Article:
“Our public schools are there for everyone and every child should have the opportunity to be successful in school. So what I’d like to see is a level playing field as far as public schools and charter schools,” Ervin said, adding charter schools have a slight advantage.

Lackey said not all charter schools are created equal.

“Some of the charter schools are a farce and they need to be identified as such and eliminated from public funding,” Lackey said.

Lackey added it is important not to stereotype charter schools and all public schools.

“Some of them are very powerfully successful, some of them are a joke, and most that are a joke are taking away from public funds and exploiting children,” Lackey said.

Caforio said there are some great success stories in charter schools and others that are bad.

“What we need to do is make sure if you’re taking money away from public education, you need to have the same accountability, the same transparency in place to make sure that the kids at those schools are having the opportunity to get a good education,” Caforio said.

Park said he is the happy product of 12 years of public education.

“We need to redouble our commitment to public schools,” he said. “Not just the infrastructure, not just the teachers, not just the students, not just the parents, but a commitment that we will treat our public education system as the important fundamental bedrock of why our country is strong,” Park said.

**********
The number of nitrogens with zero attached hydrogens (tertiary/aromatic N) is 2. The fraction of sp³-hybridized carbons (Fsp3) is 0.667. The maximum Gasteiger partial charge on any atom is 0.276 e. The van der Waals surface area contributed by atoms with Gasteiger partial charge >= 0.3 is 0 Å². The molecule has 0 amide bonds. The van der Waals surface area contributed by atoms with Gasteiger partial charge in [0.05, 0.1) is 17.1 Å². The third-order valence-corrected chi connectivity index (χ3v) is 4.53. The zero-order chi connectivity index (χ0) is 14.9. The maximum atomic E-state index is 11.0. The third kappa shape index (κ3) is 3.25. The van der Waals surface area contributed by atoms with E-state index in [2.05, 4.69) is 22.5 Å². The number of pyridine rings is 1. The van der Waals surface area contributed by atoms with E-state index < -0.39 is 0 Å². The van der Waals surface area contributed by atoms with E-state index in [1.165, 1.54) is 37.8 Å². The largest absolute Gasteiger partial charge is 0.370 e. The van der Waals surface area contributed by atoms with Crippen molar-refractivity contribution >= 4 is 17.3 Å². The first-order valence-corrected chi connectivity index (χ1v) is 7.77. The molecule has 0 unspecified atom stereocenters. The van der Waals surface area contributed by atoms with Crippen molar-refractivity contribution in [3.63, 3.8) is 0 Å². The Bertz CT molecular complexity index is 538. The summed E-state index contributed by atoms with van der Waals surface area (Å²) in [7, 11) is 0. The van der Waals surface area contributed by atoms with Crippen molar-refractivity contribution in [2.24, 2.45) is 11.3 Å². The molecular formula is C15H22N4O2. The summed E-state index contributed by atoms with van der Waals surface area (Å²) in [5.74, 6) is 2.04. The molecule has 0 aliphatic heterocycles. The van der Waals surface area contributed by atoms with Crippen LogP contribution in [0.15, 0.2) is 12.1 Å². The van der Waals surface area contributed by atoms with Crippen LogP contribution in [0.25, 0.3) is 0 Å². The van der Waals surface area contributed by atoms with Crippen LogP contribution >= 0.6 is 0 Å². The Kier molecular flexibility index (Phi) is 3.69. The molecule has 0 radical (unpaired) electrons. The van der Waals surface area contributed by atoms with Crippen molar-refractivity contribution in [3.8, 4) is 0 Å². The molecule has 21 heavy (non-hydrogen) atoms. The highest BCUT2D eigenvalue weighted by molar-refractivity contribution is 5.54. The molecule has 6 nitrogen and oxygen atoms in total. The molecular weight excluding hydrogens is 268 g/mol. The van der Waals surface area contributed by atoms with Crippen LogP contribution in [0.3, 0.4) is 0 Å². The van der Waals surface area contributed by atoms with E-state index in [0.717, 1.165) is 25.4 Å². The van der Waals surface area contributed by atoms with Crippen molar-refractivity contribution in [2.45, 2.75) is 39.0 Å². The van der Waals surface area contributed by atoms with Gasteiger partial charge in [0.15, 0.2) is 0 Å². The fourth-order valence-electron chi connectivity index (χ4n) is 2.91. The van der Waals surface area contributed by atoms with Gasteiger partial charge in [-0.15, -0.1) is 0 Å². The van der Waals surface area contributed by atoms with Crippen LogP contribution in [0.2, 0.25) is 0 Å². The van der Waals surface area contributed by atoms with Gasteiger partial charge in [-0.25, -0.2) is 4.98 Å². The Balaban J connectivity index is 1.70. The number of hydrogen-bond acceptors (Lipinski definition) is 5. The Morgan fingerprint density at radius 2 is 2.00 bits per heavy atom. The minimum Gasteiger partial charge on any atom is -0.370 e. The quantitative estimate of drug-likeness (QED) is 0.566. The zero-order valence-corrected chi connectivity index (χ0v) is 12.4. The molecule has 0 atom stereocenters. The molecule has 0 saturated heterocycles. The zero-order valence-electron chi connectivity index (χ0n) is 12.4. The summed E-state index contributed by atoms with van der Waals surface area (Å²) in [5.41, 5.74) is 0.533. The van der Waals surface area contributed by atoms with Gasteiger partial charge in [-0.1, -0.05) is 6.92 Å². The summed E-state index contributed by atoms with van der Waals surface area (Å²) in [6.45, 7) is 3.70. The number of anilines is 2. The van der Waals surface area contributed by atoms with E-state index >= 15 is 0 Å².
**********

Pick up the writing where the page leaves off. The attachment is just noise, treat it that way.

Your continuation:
Fox said when kids leave public schools, they leave behind special education students, who cost more money to educate, leaving less money for other students.

“Perhaps one of the solutions might be charter schools can’t grow unless they take their percentage of special ed kids with them,” Fox said. “So they have the same responsibilities and the same shared costs.”

Fox also said charter schools treat their teachers differently and that those teachers do not have the same protections as their counterparts.

“The answer isn’t yes or no charter schools,” Fox said. “The answer is how do we do it, how do we make it work, how do we make it fair. How do we ensure our kids get a good education?”